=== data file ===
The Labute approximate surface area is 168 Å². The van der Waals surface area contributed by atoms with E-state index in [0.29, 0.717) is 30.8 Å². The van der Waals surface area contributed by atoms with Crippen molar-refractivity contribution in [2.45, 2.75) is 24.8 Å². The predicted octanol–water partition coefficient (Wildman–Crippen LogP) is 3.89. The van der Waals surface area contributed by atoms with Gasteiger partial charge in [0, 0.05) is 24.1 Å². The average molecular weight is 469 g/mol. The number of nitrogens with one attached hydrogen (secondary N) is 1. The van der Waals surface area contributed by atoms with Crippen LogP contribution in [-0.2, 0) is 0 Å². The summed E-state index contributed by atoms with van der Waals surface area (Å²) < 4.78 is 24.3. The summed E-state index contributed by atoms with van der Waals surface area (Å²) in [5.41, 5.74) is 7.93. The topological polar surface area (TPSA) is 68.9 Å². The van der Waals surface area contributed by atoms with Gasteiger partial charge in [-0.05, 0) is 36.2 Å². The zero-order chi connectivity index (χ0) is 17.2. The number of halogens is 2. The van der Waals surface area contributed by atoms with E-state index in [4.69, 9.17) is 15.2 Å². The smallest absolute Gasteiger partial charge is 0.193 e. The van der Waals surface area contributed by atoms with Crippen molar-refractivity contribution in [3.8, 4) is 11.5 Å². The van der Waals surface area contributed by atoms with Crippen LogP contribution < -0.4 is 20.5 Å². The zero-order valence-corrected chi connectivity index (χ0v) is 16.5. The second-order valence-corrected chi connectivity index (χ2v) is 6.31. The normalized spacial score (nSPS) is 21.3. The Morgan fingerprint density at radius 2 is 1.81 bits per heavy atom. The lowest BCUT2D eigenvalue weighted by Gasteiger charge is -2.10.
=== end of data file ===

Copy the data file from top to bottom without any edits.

The Labute approximate surface area is 168 Å². The van der Waals surface area contributed by atoms with E-state index in [0.29, 0.717) is 30.8 Å². The van der Waals surface area contributed by atoms with Crippen molar-refractivity contribution in [2.45, 2.75) is 24.8 Å². The predicted octanol–water partition coefficient (Wildman–Crippen LogP) is 3.89. The van der Waals surface area contributed by atoms with Gasteiger partial charge in [0, 0.05) is 24.1 Å². The average molecular weight is 469 g/mol. The number of nitrogens with one attached hydrogen (secondary N) is 1. The van der Waals surface area contributed by atoms with Crippen LogP contribution in [-0.2, 0) is 0 Å². The summed E-state index contributed by atoms with van der Waals surface area (Å²) < 4.78 is 24.3. The summed E-state index contributed by atoms with van der Waals surface area (Å²) in [5.41, 5.74) is 7.93. The topological polar surface area (TPSA) is 68.9 Å². The van der Waals surface area contributed by atoms with Gasteiger partial charge in [-0.05, 0) is 36.2 Å². The zero-order chi connectivity index (χ0) is 17.2. The number of halogens is 2. The van der Waals surface area contributed by atoms with E-state index in [4.69, 9.17) is 15.2 Å². The smallest absolute Gasteiger partial charge is 0.193 e. The van der Waals surface area contributed by atoms with Crippen molar-refractivity contribution in [3.8, 4) is 11.5 Å². The van der Waals surface area contributed by atoms with Crippen LogP contribution < -0.4 is 20.5 Å². The zero-order valence-corrected chi connectivity index (χ0v) is 16.5. The second-order valence-corrected chi connectivity index (χ2v) is 6.31. The normalized spacial score (nSPS) is 21.3. The Morgan fingerprint density at radius 2 is 1.81 bits per heavy atom. The lowest BCUT2D eigenvalue weighted by Gasteiger charge is -2.10.